Once relatively rare in the pet trade, these aggressive tree snakes are becoming more popular in part due to the availability of a variety of colors and patterns. Since they are a snake with long fangs and a short attitude, it is generally only experienced snake keepers who house them. These beautiful constrictors are non-venomous and play an important part in the health of their environment, as all snakes do, helping to keep prey populations in check.
In the wild,Amazon Tree Boasare found with a variety of mostly muted color patterns, with a base of tan, brown, grey, or black and highlights of yellow, red, or orange. These colors are artificially bred to be more spectacular in captive individuals, which can have impressive color ranges. While individuals will sometimes top seven feet, four and a half is a more normal size. There is no size or coloration difference between males and females. Their lifespan in the wild is not certain, but they can live from 12-20 years in captivity. As is the case with many arboreal species, they have exceptionally long teeth, which is helpful with prey such as birds.
Mating occurs once a year in the spring and the gestation period lasts from 6-8 months, during which time the female will sunbathe more than normal, which helps with the egg development. They give birth to live young and the brood size can be up to twelve. Once they are born, the young are immediately on their own and have no further contact with their mother.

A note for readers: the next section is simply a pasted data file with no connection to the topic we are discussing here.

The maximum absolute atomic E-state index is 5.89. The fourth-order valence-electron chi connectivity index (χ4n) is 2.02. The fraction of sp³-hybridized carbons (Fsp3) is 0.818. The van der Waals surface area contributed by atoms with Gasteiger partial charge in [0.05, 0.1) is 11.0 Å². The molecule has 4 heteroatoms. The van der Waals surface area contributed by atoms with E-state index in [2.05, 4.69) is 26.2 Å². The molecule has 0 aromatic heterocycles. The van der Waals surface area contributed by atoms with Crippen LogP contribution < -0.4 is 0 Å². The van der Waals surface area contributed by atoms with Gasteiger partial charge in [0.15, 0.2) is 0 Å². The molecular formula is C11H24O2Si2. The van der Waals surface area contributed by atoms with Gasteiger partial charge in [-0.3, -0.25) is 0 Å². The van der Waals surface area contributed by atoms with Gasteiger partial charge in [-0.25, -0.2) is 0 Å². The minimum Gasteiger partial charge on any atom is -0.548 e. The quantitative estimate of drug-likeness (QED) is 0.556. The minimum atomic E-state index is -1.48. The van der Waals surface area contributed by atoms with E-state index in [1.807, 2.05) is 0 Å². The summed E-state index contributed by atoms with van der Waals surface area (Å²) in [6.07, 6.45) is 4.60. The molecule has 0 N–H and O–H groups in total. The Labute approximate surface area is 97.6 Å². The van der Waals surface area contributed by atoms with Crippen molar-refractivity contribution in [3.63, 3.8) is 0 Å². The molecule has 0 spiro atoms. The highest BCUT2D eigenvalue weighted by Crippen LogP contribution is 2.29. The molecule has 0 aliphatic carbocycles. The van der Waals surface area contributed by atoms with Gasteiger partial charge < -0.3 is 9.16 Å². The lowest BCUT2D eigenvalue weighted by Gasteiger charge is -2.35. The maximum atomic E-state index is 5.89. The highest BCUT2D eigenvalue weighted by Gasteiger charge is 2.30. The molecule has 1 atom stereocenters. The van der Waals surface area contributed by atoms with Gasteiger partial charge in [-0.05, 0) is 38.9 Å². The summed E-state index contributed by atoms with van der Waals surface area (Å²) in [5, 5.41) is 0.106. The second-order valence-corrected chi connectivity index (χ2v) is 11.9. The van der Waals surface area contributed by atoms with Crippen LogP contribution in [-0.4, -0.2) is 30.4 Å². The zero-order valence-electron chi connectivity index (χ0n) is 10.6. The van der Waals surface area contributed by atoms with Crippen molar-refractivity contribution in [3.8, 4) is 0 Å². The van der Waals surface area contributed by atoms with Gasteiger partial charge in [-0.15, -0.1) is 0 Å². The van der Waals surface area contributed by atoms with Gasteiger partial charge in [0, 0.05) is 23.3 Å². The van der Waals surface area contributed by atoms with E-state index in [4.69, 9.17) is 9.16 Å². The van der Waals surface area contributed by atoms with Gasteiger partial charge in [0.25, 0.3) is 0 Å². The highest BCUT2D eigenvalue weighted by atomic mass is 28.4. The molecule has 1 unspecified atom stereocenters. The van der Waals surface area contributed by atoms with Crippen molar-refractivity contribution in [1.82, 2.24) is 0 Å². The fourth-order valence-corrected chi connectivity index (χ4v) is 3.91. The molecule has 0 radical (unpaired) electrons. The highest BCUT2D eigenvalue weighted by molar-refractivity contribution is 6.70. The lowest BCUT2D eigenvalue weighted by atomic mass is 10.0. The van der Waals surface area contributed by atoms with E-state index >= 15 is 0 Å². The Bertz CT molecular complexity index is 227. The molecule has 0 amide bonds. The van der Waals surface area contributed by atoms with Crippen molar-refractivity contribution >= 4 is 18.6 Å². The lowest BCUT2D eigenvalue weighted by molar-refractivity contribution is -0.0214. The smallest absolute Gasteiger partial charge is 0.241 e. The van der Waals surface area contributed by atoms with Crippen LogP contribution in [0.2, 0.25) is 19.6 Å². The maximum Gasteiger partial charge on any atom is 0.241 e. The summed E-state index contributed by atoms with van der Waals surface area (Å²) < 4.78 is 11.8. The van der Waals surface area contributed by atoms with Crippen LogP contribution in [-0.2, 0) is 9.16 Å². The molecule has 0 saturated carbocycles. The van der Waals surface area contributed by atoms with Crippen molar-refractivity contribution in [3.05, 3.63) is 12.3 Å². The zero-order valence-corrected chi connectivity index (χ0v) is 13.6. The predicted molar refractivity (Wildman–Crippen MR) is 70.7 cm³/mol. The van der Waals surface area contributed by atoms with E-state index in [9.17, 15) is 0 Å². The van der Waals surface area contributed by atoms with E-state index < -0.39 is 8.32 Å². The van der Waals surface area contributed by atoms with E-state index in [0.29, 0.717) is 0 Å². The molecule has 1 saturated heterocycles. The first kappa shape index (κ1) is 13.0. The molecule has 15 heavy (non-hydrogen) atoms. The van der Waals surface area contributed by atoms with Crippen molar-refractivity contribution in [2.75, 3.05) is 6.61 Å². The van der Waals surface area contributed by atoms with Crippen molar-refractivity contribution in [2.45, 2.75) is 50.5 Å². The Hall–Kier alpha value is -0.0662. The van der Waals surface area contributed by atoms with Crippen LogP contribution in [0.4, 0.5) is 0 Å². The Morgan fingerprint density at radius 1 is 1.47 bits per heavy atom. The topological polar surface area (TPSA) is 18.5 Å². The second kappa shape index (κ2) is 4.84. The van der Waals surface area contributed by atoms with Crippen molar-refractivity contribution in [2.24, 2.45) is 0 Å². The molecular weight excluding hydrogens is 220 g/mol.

Amazons are known for being aggressive and many will bite with little provocation. They are primarily an arboreal species and spend the majority of their lives in the trees. They feed at night and descend lower in the branches to find their prey, which consists of small mammals and birds and the occasional lizard or frog. During the night, they hunt using heat pits, but they are capable of hunting during the day using either heat or their vision. As tree snakes, they are thin for boas, they are still constrictors and are very strong for their size.
Boas and pythons are considered to be very primitive snakes and they retain characteristics lost to most modern snakes, such as still having two lungs instead of one and they still have remnants of vestigial limbs hidden within their bodies. Pythons are found only in Africa, Asia, and Australia, but boas, while primarily found in the Americas, can also be found on those continents. Telling the difference between boas and pythons can be difficult, but the most obvious difference is that pythons lay eggs while the majority of boas give live birth.
Amazons are not currently considered threatened, but habitat loss and continued collection for the pet trade could adversely impact their numbers.
Kaleidoscopic Tree Boas: The Genus Corallus of Tropical America by Peter J. Stafford , Robert W. Henderson
Neotropical Treeboas: Natural History of the Corallus hortulanus Complex by Robert W. Henderson
San Diego Zoo
The Atlas of Snakes of the World by John Coborn
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